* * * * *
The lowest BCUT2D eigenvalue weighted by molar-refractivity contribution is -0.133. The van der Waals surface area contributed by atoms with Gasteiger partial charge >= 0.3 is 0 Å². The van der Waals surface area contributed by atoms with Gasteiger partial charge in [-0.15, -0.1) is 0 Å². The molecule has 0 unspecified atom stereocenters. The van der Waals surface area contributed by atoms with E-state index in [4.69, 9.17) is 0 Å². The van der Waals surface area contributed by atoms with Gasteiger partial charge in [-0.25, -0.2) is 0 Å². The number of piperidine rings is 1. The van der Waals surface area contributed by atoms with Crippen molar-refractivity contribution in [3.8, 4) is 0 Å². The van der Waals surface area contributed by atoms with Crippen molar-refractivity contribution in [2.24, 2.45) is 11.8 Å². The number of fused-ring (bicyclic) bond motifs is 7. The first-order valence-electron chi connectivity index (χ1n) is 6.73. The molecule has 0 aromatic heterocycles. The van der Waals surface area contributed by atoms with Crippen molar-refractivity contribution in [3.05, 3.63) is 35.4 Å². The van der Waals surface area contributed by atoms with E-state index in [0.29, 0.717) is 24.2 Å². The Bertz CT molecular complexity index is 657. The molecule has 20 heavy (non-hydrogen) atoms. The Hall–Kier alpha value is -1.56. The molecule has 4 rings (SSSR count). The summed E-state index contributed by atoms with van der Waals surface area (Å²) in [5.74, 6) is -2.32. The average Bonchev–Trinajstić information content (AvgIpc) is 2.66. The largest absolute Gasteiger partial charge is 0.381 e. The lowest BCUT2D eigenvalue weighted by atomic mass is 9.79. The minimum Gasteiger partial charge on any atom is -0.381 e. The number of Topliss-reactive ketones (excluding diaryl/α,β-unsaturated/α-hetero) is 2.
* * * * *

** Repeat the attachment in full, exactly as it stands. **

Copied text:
The lowest BCUT2D eigenvalue weighted by molar-refractivity contribution is -0.133. The van der Waals surface area contributed by atoms with Gasteiger partial charge >= 0.3 is 0 Å². The van der Waals surface area contributed by atoms with Gasteiger partial charge in [-0.15, -0.1) is 0 Å². The molecule has 0 unspecified atom stereocenters. The van der Waals surface area contributed by atoms with E-state index in [4.69, 9.17) is 0 Å². The van der Waals surface area contributed by atoms with Gasteiger partial charge in [-0.25, -0.2) is 0 Å². The number of piperidine rings is 1. The van der Waals surface area contributed by atoms with Crippen molar-refractivity contribution in [3.8, 4) is 0 Å². The van der Waals surface area contributed by atoms with Crippen molar-refractivity contribution in [2.24, 2.45) is 11.8 Å². The number of fused-ring (bicyclic) bond motifs is 7. The first-order valence-electron chi connectivity index (χ1n) is 6.73. The molecule has 0 aromatic heterocycles. The van der Waals surface area contributed by atoms with Crippen molar-refractivity contribution in [3.05, 3.63) is 35.4 Å². The van der Waals surface area contributed by atoms with E-state index in [0.29, 0.717) is 24.2 Å². The Bertz CT molecular complexity index is 657. The molecule has 20 heavy (non-hydrogen) atoms. The Hall–Kier alpha value is -1.56. The molecule has 4 rings (SSSR count). The summed E-state index contributed by atoms with van der Waals surface area (Å²) in [5.74, 6) is -2.32. The average Bonchev–Trinajstić information content (AvgIpc) is 2.66. The largest absolute Gasteiger partial charge is 0.381 e. The lowest BCUT2D eigenvalue weighted by atomic mass is 9.79. The minimum Gasteiger partial charge on any atom is -0.381 e. The number of Topliss-reactive ketones (excluding diaryl/α,β-unsaturated/α-hetero) is 2.